Modular Briefs May/June 2004
MBSA Housing Conference Recap
Speaking of memorable, acceptance speeches can be poignant, touching and even inspiring. Earning this year’s MBSA President’s Award, Pat Fricchione, Jr., of Simplex Industries, delivered an acceptance speech that was all these things. And he managed it with considerable Ã©lan while coping with a podium that tried to walk away from the proceedings. The President’s Award is given each year to an MBSA member who has served the Association with distinction; Fricchione is a welcome addition to the ranks of past recipients.
The 2004 Conference saw the presidential torch pass from Don Shiner of Deluxe Homes to Jim Jones of Sun Building Systems. Shiner oversaw a year with many changes at MBSA, including membership increases, the formation of regional councils and the hiring of Char Harvey, the new assistant director.
New York Opts for Third-Party Review
The news was greeted with jubilation in the industry, which has chafed under a backlog of design approvals that delayed projects and added a degree of uncertainty to construction schedules.
To qualify, manufacturers must have completed a minimum of 30 installations in the state within the last 12 months and must meet 14 other requirements. This includes that each third-party agency and manufacturer have at least one designated staff person who has successfully completed the following three American Forest and Paper Association (AFPA) titled courses:
The MBSA, in cooperation with the American Wood Council of the AFPA, is sponsoring educational seminars. The seminars will be held on June 23-24 in Harrisburg at the Wyndham Harrisburg-Hershey and on July 7-8 in Manchester at the Executive Court Conference Center.
These seminars are designed to ensure modular manufacturer and third-party review agencies comply with the New York pilot program. Open to all, the cost per seminar is $95 for MBSA members and $150 for nonmembers. A continental breakfast and a lunch will be provided each day as part of your registration fee and a special room rate of $89 is available at each facility for seminar attendees.
Continuing Education Credits (CEUs) will be issued for attendance at the seminars in accordance with the American Forest and Paper Association’s accreditation with AIA, AIBD and IACET. The format of each two-day seminar will be as follows:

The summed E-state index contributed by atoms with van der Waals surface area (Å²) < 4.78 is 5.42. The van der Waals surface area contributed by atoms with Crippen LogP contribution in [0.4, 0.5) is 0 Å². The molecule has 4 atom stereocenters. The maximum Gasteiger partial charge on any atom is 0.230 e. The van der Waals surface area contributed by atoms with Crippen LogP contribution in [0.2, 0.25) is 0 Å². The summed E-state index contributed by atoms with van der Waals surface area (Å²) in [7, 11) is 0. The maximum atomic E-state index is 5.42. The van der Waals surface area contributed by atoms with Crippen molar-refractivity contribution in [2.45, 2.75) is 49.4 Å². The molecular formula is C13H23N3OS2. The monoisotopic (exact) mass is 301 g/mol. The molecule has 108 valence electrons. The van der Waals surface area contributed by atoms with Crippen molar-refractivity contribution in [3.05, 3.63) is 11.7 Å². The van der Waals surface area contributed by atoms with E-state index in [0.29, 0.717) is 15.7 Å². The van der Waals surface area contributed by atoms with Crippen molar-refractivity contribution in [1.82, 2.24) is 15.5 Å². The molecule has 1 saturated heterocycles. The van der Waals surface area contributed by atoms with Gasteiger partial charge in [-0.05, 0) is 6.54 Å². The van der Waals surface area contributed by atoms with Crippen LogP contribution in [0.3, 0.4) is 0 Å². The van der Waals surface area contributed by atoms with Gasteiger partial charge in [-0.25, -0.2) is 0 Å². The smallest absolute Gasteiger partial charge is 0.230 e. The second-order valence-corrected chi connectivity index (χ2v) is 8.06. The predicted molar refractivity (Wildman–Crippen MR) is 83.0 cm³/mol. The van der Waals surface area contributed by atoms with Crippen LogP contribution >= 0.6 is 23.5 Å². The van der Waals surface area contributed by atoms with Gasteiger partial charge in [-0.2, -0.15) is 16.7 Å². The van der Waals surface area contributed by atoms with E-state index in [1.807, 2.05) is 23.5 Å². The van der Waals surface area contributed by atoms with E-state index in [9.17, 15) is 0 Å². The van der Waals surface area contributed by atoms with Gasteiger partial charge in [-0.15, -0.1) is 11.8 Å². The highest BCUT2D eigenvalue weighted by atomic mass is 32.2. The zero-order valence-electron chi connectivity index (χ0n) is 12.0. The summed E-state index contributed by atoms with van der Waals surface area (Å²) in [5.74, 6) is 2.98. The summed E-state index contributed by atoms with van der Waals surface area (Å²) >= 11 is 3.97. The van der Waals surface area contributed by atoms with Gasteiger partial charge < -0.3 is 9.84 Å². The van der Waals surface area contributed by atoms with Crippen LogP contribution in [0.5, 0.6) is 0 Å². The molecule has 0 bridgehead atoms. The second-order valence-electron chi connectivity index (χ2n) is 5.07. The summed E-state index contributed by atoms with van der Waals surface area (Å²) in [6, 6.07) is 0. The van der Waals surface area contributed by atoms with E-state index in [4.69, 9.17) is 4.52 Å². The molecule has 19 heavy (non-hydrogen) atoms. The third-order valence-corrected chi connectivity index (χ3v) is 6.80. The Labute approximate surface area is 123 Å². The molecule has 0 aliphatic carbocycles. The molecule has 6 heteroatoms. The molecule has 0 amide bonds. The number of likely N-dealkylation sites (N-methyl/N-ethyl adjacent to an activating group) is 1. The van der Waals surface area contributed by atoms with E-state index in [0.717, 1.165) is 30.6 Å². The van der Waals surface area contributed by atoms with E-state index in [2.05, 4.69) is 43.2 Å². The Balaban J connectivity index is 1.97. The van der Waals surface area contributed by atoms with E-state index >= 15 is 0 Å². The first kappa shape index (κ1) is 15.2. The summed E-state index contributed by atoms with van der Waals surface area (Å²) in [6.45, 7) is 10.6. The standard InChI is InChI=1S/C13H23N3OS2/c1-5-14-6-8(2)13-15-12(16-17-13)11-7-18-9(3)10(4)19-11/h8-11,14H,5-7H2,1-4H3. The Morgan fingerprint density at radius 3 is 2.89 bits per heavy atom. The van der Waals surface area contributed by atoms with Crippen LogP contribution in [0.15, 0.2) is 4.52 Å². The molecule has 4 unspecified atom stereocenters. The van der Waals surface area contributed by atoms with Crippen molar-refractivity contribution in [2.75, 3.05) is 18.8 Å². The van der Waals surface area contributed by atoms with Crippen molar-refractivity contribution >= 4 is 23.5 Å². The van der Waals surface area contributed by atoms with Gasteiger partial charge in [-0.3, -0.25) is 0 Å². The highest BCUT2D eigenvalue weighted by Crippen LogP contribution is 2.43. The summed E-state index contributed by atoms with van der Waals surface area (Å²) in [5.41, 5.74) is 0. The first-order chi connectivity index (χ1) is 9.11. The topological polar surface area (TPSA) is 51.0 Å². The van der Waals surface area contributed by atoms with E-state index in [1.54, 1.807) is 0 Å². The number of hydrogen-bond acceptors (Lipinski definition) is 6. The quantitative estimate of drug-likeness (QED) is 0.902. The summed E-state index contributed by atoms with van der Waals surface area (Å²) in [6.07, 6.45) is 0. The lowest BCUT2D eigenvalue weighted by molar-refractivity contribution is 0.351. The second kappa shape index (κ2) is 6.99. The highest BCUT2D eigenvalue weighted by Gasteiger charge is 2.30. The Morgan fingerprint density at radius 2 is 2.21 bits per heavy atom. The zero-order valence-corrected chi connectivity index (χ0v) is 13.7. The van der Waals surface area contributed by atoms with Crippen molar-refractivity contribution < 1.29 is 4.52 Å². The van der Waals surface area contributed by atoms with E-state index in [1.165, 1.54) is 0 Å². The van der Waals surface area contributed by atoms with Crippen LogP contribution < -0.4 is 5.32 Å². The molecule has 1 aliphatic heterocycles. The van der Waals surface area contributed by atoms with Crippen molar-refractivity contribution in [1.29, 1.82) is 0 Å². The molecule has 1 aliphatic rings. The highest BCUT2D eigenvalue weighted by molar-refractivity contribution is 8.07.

IBS Gets Training Grant
Kim Coates, vice president and general manager of Indiana Building Systems (IBS), told the South Bend Tribune newspaper that approximately 50 new jobs came along with the investment in equipment.
“The state money influenced us to make a greater investment,” Coates told the newspaper. “Capital investment without trained people to utilize it really doesn’t accomplish much.”
In 2003, Indiana awarded about $18 million in grants to train about 52,000 new and current employees at about 250 different companies that had made capital investments.
Mervine Now Hotelier
“When I was young, I used to come here all the time, and I remember what the Tidewater Inn used to be,” Mervine is quoted as saying about the historic 114-room brick hotel. “That’s what we keep hearing, people who remember what the inn used to be.'” Mervine promised to spend hundreds of thousands of dollars during the next year on cosmetic upgrades and increasing the level of service. “We want to bring the clubs and events back,” Mervine says. “We want to make this a focal point of the town.” Montana Court Upholds Factory Housing The Montana State Supreme Court upheld a zoning ruling in favor of factory-built housing. Earlier this year, the Montana Supreme Court affirmed a District Court ruling that found in favor of a home buyer who purchased and sited a modular home (Yurczyk v. Yellowstone County).
In 2000, Yellowstone County issued a stop work order on a modular home that was being moved onto a piece of property on the basis that it did not constitute “on-site construction” and therefore violated the local zoning ordinance. The District Court decided the zoning provisions allowing site-built construction but not modular or manufactured construction were in violation of state statutes and found in favor of the home buyer. Yellowstone County then appealed to the Montana Supreme Court, which upheld the decision of the lower court.
For a complete reading of the Supreme Court decision, visit http://www.lawlibrary.state.mt.us/dscgi/ds.py/Get/File-26015/ 02-062.doc.
CT Bridge Affects Shipments